What started with a screen-printing project in a home garage turned into a business that donated a percentage from sales back to trail organizations and made hats, shirts and other whimsical items to dress favorite pals on the trails.
She was drawn to transition back into the outdoor industry and joined a coalition of Bend outdoor companies to help establish the nonprofit Oregon Outdoor Alliance, while also engaging with outdoor companies as a hiking ambassador.
By 2015 the unknown beckoned once again, so Patrick set foot on the Continental Divide Trail (CDT) for a solo thru-hike of the trans-continental trail.
She describes her five-month odyssey in completing the CDT as a “pivotal” experience, which opened her eyes to the true value of a personal communing with nature, and the benefits that could be derived from widening access to such potentially life-affirming “deep time” opportunities during long-distance hikes.
The notoriously difficult CDT meanders some 2,400 — 3,100 miles (depending which route is taken) along the backbone of the Continental Divide from the Mexican and Canadian borders, stretching through New Mexico, Colorado, Wyoming, Idaho & Montana.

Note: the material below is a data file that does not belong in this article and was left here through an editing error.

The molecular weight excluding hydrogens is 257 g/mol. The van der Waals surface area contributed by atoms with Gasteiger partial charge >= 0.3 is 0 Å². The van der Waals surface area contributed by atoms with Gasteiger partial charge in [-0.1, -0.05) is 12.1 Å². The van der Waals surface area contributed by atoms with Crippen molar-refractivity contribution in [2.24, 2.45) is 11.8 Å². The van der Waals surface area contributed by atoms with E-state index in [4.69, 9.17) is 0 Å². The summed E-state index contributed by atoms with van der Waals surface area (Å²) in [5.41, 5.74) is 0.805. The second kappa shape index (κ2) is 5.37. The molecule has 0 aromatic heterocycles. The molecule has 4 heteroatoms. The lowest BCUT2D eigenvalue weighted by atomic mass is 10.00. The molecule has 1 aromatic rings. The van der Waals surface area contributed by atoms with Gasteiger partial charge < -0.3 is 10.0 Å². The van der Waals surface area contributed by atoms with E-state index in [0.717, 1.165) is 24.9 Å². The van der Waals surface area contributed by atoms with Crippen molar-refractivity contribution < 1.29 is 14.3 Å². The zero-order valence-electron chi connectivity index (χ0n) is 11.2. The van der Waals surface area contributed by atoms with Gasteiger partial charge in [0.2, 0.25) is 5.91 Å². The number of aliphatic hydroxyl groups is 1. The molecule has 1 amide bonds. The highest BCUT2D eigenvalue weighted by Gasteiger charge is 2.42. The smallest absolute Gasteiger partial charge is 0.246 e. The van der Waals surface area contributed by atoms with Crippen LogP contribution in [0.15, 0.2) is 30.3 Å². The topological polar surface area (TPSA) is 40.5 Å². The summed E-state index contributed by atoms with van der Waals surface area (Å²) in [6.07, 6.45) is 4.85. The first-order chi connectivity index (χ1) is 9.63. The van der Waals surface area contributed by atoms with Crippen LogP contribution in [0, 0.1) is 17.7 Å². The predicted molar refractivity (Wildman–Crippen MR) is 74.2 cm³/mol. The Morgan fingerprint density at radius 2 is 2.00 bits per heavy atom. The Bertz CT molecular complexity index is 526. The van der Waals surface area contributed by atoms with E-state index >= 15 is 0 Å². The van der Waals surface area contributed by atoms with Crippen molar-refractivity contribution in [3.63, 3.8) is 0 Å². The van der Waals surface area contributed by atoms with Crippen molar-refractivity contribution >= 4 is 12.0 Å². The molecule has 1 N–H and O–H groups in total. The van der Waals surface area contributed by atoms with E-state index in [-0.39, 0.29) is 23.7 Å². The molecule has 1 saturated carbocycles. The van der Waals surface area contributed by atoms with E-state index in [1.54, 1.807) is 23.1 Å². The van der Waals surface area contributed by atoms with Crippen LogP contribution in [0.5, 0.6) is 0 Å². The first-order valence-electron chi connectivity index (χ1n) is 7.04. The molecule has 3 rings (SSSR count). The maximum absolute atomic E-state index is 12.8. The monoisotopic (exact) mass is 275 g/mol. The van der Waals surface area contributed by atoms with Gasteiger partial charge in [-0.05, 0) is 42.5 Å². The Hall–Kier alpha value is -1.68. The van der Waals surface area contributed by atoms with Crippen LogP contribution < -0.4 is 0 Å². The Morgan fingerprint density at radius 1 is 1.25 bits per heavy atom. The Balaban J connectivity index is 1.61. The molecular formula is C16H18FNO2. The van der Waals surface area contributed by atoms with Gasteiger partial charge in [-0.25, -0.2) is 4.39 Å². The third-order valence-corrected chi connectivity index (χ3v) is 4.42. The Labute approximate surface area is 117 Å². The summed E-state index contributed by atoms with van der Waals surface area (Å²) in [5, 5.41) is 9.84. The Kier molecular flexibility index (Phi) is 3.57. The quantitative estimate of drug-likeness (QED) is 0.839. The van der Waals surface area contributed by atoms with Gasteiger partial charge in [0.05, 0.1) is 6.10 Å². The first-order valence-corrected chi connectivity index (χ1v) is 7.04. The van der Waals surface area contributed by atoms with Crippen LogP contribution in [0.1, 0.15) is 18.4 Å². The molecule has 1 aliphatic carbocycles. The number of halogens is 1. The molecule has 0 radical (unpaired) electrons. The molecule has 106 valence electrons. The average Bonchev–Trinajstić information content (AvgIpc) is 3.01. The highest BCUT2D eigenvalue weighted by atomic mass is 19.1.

An accomplished writer, speaker and podcaster, Patrick also produced a daily blog of her travels as she chronicled her experiences over the course of the adventure.
She worked with the CDT Coalition as their first trail ambassador that year and was taken under the wing of CDTC Executive Director Teresa Martinez, who gave invaluable insight into the world of what it takes to create and manage an incredibly expansive trail. 160 days and 2,708 miles later Patrick reached Canada to cap off her Triple Crown achievement.
Returning to Bend after hitting over 10,000 miles hiked, the next big goal appeared in the shape of helping establish the relatively new 750-mile Oregon Desert Trail, that traverses some of the most spectacular natural areas of the state’s dry side, including the Oregon Badlands Wilderness, Hart Mountain National Antelope Refuge, Steens Mountain, the Pueblo Mountains and the Owyhee Canyonlands.
She jumped at the chance to work for the Oregon Natural Desert Association (ONDA) which had created a “virtual route” but which needed help to figure out the next steps to make this a viable, feasible adventure in the deserts of Eastern Oregon.